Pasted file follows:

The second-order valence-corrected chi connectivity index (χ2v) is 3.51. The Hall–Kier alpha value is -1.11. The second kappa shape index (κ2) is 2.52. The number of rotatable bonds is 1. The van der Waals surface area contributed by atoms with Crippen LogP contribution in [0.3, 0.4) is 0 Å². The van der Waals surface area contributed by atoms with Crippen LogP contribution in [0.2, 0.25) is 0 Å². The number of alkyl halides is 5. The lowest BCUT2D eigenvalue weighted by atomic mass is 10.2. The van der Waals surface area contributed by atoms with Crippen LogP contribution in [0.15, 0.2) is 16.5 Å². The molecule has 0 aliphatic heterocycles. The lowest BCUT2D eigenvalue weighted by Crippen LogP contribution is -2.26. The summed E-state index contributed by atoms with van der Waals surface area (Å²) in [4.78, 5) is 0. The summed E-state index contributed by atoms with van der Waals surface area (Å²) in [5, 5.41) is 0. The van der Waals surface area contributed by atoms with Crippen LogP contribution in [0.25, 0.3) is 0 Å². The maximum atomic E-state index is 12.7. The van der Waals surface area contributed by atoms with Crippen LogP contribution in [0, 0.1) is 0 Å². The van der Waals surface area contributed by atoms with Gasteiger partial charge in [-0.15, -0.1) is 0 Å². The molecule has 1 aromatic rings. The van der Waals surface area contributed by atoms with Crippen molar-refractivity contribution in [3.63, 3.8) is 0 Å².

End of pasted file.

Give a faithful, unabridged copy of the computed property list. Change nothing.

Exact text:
The second-order valence-corrected chi connectivity index (χ2v) is 3.51. The Hall–Kier alpha value is -1.11. The second kappa shape index (κ2) is 2.52. The number of rotatable bonds is 1. The van der Waals surface area contributed by atoms with Crippen LogP contribution in [0.3, 0.4) is 0 Å². The van der Waals surface area contributed by atoms with Crippen LogP contribution in [0.2, 0.25) is 0 Å². The number of alkyl halides is 5. The lowest BCUT2D eigenvalue weighted by atomic mass is 10.2. The van der Waals surface area contributed by atoms with Crippen LogP contribution in [0.15, 0.2) is 16.5 Å². The molecule has 0 aliphatic heterocycles. The lowest BCUT2D eigenvalue weighted by Crippen LogP contribution is -2.26. The summed E-state index contributed by atoms with van der Waals surface area (Å²) in [4.78, 5) is 0. The summed E-state index contributed by atoms with van der Waals surface area (Å²) in [5, 5.41) is 0. The van der Waals surface area contributed by atoms with Crippen LogP contribution in [0.25, 0.3) is 0 Å². The maximum atomic E-state index is 12.7. The van der Waals surface area contributed by atoms with Crippen LogP contribution in [0, 0.1) is 0 Å². The van der Waals surface area contributed by atoms with Gasteiger partial charge in [-0.15, -0.1) is 0 Å². The molecule has 1 aromatic rings. The van der Waals surface area contributed by atoms with Crippen molar-refractivity contribution in [3.63, 3.8) is 0 Å².